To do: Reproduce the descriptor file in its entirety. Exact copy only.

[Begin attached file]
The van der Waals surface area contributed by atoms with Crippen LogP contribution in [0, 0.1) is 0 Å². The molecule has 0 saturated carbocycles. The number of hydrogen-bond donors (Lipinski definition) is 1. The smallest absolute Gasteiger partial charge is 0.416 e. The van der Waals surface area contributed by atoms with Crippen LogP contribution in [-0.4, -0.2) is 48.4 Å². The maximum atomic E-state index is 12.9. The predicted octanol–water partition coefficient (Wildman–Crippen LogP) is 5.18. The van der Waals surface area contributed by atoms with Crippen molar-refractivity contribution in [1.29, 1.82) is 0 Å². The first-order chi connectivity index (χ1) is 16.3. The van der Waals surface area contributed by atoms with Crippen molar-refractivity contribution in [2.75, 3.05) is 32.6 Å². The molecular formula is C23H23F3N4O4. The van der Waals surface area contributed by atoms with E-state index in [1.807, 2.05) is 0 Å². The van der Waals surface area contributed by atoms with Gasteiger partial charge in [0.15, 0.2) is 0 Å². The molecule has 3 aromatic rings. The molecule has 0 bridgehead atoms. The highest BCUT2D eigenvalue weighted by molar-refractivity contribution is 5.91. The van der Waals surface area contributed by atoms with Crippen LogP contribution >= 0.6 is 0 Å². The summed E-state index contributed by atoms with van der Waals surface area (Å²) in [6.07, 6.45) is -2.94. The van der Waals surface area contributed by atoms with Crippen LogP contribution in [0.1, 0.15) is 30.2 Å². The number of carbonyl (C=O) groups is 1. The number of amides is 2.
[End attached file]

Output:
The van der Waals surface area contributed by atoms with Crippen LogP contribution in [0, 0.1) is 0 Å². The molecule has 0 saturated carbocycles. The number of hydrogen-bond donors (Lipinski definition) is 1. The smallest absolute Gasteiger partial charge is 0.416 e. The van der Waals surface area contributed by atoms with Crippen LogP contribution in [-0.4, -0.2) is 48.4 Å². The maximum atomic E-state index is 12.9. The predicted octanol–water partition coefficient (Wildman–Crippen LogP) is 5.18. The van der Waals surface area contributed by atoms with Crippen molar-refractivity contribution in [1.29, 1.82) is 0 Å². The first-order chi connectivity index (χ1) is 16.3. The van der Waals surface area contributed by atoms with Crippen molar-refractivity contribution in [2.75, 3.05) is 32.6 Å². The molecular formula is C23H23F3N4O4. The van der Waals surface area contributed by atoms with E-state index in [1.807, 2.05) is 0 Å². The van der Waals surface area contributed by atoms with Gasteiger partial charge in [0.15, 0.2) is 0 Å². The molecule has 3 aromatic rings. The molecule has 0 bridgehead atoms. The highest BCUT2D eigenvalue weighted by molar-refractivity contribution is 5.91. The van der Waals surface area contributed by atoms with Crippen LogP contribution >= 0.6 is 0 Å². The summed E-state index contributed by atoms with van der Waals surface area (Å²) in [6.07, 6.45) is -2.94. The van der Waals surface area contributed by atoms with Crippen LogP contribution in [0.1, 0.15) is 30.2 Å². The number of carbonyl (C=O) groups is 1. The number of amides is 2.